During the 2008 presidential campaign, Barack Obama said that if there was “actionable intelligence about high-value terrorist targets” available on which Pakistan’s leadership won’t act the U.S. would. And while they most certainly feel differently now, at the time, his then-rivals, Sen. Hillary Clinton, who now serves as his secretary of state, and eventual running mate Sen. Joe Biden, scoffed. Such a statement was irresponsible and naïve, they said.
They probably weren’t the only ones who felt that way, given he was the candidate with the least amount of foreign relations experience. And it may also be why there has been a good deal of debate taking place since the raid that lead to the capture of Osama bin Laden over who deserves the most credit: Obama or former President George W. Bush.
“I think the credit for the focus and the fight and, obviously, the gathering of intelligence over the years is shared by both administrations,” said White House spokesman Jay Carney. But, he added, “On the refocus, the revitalization of the effort, to get bin Laden--that was a promise the president made when he was a candidate and one he followed up on.”
While many Republicans praised Obama for authorizing the operation, Sarah Palin and others pointedly thanked Bush and the military and didn’t mention Obama in their responses.
Adam Yoshida at the conservative American Thinker believes that the policies that Bush put into place are what ultimately led to Bin Laden’s capture.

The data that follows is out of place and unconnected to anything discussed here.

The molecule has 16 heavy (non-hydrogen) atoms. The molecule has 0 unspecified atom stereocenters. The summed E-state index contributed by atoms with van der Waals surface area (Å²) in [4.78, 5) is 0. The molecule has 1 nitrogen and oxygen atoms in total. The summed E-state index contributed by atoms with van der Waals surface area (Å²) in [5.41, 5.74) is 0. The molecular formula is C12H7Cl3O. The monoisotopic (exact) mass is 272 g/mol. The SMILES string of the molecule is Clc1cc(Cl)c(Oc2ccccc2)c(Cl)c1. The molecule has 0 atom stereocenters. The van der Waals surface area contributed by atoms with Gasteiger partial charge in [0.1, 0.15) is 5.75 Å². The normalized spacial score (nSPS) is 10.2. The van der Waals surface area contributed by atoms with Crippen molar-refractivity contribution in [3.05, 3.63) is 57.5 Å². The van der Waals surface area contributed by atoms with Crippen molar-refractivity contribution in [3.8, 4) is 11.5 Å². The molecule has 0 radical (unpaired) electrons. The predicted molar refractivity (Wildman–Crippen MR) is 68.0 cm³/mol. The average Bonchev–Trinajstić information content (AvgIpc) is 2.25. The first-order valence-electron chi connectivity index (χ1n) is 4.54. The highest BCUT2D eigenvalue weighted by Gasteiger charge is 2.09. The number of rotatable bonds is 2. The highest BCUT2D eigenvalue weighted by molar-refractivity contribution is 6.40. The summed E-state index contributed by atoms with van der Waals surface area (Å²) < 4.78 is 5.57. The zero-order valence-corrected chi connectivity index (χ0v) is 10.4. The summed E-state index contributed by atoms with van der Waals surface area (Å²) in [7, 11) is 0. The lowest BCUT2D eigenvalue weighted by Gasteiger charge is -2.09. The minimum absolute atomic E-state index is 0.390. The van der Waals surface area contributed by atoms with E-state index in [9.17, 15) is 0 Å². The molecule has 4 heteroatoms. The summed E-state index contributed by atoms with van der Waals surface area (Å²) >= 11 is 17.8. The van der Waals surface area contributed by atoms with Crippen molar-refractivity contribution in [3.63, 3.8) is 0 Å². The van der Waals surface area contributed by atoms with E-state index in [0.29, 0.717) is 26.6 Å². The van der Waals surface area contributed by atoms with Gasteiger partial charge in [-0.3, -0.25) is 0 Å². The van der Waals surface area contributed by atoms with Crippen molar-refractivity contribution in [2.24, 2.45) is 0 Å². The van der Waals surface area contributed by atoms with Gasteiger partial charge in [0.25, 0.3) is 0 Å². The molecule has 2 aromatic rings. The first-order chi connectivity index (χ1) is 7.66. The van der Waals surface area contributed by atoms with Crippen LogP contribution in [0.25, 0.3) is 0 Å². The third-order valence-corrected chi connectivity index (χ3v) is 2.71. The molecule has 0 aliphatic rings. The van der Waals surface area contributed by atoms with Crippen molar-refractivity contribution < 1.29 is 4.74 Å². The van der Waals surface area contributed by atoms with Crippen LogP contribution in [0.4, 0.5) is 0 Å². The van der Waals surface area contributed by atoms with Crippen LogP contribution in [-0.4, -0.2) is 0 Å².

“As the details of the sensational operation that killed Osama bin Laden come to light, it is becoming increasingly clear that while all honor and credit for the successful execution of the mission must go to the superlative members of the United States Armed Forces, the strategic vision that brought this glorious moment into being was that of George W. Bush,” he writes.
Former Vice President Dick Cheney, however, who has on occasion publically criticized the Obama administration, said in an interview that with ABC News that the president deserves the credit for Obama’s death and praised the judgment he exercised in authorizing the raid. Like Carney, he also noted that it’s a tandem effort.
“It started in the Clinton administration, was carried forward-- very aggressively--in the Bush administration and now the Obama administration with the results we're all very pleased to see today,” Cheney said.
He also warned that it’s time for everyone to stop “patting ourselves on the back because we got Bin Laden” and be on the alert for the next possible terrorist attack.
(Photo: AP Photo/Rahimullah Yousafzai)
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